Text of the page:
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Big Brother knows what you did, or can find out…

Posted on 11th March 2016

Mobile Security

There was a survey a couple of years ago, where participants were asked ‘If you were going out for the night and had to forget either your mobile phone or your wallet, which would it be?’ Overwhelmingly they agreed that they could survive without their wallet, but not their mobile phone. We need to bear in mind that this survey was before contactless payment with a card or NFC (Near Frequency Communications, the technology behind contactless payments) enabled smart phones which are becoming more commonplace (to allow you to make payments with your smartphone). So if you did the survey again in a year, it would no longer make sense, as users simply won’t need their wallets.

But what does this mean? Well simply put, our mobile phones are close to being pretty much the only thing (apart from house keys) that we need, or want, to have on us all of the time.  This is generally a good thing, but mobile phones leak information about us all of the time, so everywhere we go and everything we do leaves behind it a small footprint.

Wi-Fi

As an example, look at your mobile phone right now. Do you have WiFi on? Do you ever turn the WiFi off? If the answers are ‘Yes it’s on and no I never turn it off’ then every time you walk around and pass through a WiFi area, your smart phone and the router perform a ‘handshake’, so you are logged whether you connect to it or not. So the router knows who you are, and when you were there. You are not alone, most of us just leave our WiFi on most of the time.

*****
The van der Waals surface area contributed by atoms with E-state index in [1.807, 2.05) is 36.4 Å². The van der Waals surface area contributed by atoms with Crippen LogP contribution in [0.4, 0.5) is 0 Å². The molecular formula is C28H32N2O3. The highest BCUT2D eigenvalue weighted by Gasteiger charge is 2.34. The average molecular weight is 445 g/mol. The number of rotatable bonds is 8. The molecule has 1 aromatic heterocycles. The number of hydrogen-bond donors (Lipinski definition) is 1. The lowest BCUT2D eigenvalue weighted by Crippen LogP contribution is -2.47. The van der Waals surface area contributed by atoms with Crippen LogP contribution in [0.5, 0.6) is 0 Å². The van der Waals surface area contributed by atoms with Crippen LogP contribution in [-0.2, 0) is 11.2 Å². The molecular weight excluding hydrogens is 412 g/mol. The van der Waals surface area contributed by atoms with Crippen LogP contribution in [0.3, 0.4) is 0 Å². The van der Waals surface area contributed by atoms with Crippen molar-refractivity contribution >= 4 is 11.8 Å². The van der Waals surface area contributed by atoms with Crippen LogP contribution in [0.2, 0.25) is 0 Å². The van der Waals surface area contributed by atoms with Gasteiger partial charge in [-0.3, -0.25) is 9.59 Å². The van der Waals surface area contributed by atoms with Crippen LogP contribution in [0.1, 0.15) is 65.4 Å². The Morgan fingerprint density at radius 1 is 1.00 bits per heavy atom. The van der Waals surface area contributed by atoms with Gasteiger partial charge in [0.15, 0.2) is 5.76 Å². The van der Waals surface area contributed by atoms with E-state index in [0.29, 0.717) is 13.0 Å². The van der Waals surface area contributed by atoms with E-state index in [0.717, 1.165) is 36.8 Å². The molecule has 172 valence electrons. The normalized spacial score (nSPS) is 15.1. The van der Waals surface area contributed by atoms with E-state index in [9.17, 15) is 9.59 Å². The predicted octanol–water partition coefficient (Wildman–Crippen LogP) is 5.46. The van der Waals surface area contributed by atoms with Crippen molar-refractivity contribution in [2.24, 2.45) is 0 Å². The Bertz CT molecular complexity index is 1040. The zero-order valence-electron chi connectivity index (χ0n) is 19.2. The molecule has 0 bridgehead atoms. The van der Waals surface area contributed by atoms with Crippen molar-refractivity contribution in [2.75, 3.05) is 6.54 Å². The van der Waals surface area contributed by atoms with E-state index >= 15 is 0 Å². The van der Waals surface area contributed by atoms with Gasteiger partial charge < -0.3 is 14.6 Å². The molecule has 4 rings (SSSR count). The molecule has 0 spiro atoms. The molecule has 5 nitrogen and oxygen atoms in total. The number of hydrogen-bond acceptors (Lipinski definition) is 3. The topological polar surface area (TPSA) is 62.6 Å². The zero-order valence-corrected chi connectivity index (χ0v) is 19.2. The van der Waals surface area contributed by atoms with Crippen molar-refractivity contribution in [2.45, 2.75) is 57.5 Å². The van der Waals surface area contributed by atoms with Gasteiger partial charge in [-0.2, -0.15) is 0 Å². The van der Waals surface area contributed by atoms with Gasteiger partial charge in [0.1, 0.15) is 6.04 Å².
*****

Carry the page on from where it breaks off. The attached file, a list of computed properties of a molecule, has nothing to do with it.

Now generally speaking this is not a problem, in reality it is unlikely that someone is out there collating this mountain of data and generating a minute by minute log of our lives, it’s just the fact that someone could, and they could go back and do it historically, so they could tell you what you did this time last year, I know that I couldn’t tell you that!

Blackphone 2

So mobile phones are far from private, and most of us get a little stressed when we don’t know where ours is. It is always turned on, always on our person, and controls the bulk of our digital communications, so it is the perfect tracking device.

This has been taken seriously by a company called ‘Silent Circle’ that have built an operating system called SilentOS (a modified version of Android) with security at its core, which runs on their own phone (called ‘Blackphone’). Essentially it closes all of the backdoors that other Operating Systems leave open, and has a series of tools that allow you to communicate more securely. It also has all of the usual ‘insecure’ communication tools as well, so you can chose if you want to be secure or not. The hardware itself is fairly standard, with a 4.7 inch screen and an 8 megapixel camera.

We think that security is important, and that Blackphone is showing the right direction of travel on this. Will Blackphone itself be the market leader for secure phones? Probably not. What is most likely is that the larger manufacturers will see what is going on, and start to include some or all of this secure functionality within their own phones.

What is sure is that this is going to become much more visible to users over the next 18 months, and how secure their phones are will be part of the conversation when choosing a new smart phone.

If you want to know more, visit;

Wikipedia – https://en.wikipedia.org/wiki/Blackphone

Silent Circle – https://www.silentcircle.com/